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"Avatar" is the story of an ex-Marine who finds himself thrust into hostilities on an alien planet filled with exotic life forms.
As an Avatar, a human mind in an alien body, he finds himself torn between two worlds, in a desperate fight for his own survival and that of the indigenous people.
Now available on DVD and Blu-Ray
This is a very colourful movie. Pretty. Beautiful. Awe-inspiring. There are many different ways to describe Avatar's world of Pandora. I myself couldn't help thinking it was cartoonish. Not much in the way of a realistic edge to it. Sure it is full of magical creatures and floating land masses, but compared to the scenes that involved the actual actors, I found there was quite a gap in the graphics.
Plotwise it was very much a rehashing of Pocahontas, where the cultured man comes in to take a resource from the natives at any cost. Touted for its visual effects and 3D, I was largely unimpressed. It was an okay film, but it was nothing near the visual revolution that was advertised. The predictability of the movie was too high, and even the characters were too generic. You knew what would happen, when it would happen, and precisely who would be doing it.
As a full animated cartoon, this would have kicked Pocahontas' arse in the ratings, but as a 2010 3D animation revolution, it left a lot to be desired. If you can look past the plot, it is a beautiful movie, and the Weta Workshop did a great job in creating this world. Best served to viewers that know nothing of the movie beforehand.
When this movie came out, I wasn't really all that fussed to see it. It was the start of the 3D movie excitement. I thought I didn't want to see this in 3D in case it hurt my eyes. So I decided to see it in 2D.
My husband saw it in 3D, came home and said "its a 3D movie. You can't watch it in 2D". So I didn't go. Flashforward and the opportunity came up to see this in 2D for free. So I sat down with my friend and watched.
This film is a sci-fi fantasy, set in an alternative reality on a different planet. The storyline follows an outsider getting involved with indigenous people during a time of war. Its a familiar tale and has been explored many times before. Dances with Wolves was my first thought as I watched. The Time Machine also entered my thoughts.
Its revisiting our history into an Emperialistic attitude towards the natives. Its basically a question of ethics and up for interpretation by the viewer. Though obviously Cameron has an agenda.
This film is beautiful. The alien planet, flora and fauna were amazing. I really enjoyed looking at everything. I dont think it needed to be 3D to enjoy at all. The story is predictable. But that was fine, sometimes you don't want to have to think too much. I refer to this as junk food for the mind. Its fun, filling and sometimes that's enough.
The scenery is stunning, the animals fantastic, the plants and trees ever so beautiful, but that for me, is all that the film has going for it. I waited for it to come out on DVD, as even with all the hype it still didn't seem to be that great, just beautiful. All the special effects and such were stunning and that was what I loved about the movie.
But when it came to plot it was nothing that I hadn't seen before. Man comes to help conquer people, take what they want, falls in love with native, decides not to betray her, joins her side in a fight against his own kind and is triumphant and gets the girl. Nothing new. But what it lacked in plot it made up for it visual effects.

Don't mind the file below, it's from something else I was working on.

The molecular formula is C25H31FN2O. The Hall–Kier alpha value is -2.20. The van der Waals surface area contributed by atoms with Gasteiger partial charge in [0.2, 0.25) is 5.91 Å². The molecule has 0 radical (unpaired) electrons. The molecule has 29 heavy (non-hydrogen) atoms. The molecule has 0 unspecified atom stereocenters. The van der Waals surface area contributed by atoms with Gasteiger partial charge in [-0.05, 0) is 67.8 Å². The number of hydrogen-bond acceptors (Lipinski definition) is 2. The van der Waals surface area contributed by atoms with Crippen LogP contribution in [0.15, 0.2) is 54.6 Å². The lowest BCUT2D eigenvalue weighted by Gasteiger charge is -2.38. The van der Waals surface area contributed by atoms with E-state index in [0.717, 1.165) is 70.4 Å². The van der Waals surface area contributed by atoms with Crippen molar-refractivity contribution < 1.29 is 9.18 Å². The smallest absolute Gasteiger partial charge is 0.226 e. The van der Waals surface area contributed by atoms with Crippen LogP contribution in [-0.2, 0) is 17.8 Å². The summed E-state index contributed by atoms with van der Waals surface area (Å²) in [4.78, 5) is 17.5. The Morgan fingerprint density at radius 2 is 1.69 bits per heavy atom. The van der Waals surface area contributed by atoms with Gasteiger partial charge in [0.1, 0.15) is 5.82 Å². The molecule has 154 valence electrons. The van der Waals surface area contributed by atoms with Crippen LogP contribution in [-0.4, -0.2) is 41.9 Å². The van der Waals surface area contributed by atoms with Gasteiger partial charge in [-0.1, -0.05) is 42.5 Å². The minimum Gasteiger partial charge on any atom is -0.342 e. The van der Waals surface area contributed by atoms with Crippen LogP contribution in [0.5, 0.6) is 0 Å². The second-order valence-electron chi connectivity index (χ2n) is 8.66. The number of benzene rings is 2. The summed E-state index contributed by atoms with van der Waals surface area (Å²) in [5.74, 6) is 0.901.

Avatar surrounded by hype and really had something to prove after the media said their thing.
I decided to leave it until it was released into the video stores before actually hiring it and I am glad I did.
Yep its a great movie, awesome story line and really keeps your attention, but I feel that had I have watched it when it was first released with all that hype I would have been greatly disappointed. I don't think it was really as super fantastic as it was made out to be. Yes it was great but it wasn't the best movie ever seen in my opinion.
I would definitely recommend seeing it, but if you haven't seen it yet don't go into it thinking your about to view the best thing ever because you will, in my opinion, be slightly disappointed.
I want to start out by saying that though I understand that this movie was far more "Special Effects" than "Actual Plot" - it was still such a stunning movie technically speaking that my heart broke when I found out it didn't kick butt at the awards... but at least it has proven it's mettle by being the highest grossing film in history.
The plot is pretty common... Boy meets Girl, Boy hurts Girl, Boy does mindlessly stupid things to get Girl back, eventually succeeds, and saves the world from the evil invading hordes.
Of course, this all happens 4 lightyears away on a moon orbiting a gas giant, itself orbiting as part of the trinary "Alpha Centauri" system... the girl's a 3m tall blue alien, and also happens to be the alien equivalent of a warrior princess (No, NOT Xena!), the boy isn't really the boy, but the cloned DNA-spliced alien body the real boy is 'driving' from inside a doozy MRI scanner with speedstripes, and the evil invading hordes are the human crew he arrived to join as they brutally strip-mine the planet for a super-conducting mineral that can make mountains literally float a couple of miles above the planet's surface...
Oh yeah, and the whole planet is a massive super-parallel-processing psychic symbiotic network, with every life-form a hard-wired part of it.
I tell ya, when James Cameron gets a 'big' idea in mind, he really goes BIG! Big technology leaps to enable the filming, big back-story behind everything seen on screen (Just check out some of the books about the movie!), and some really big 'tongue in cheek' references too. As Cameron himself explained it in a recent interview, this story maps onto some real-world issue of great importance, such as ecological destruction, forced endangerment of indigenous peoples and species, as well as global climate awareness, to name a few of the bigger ones.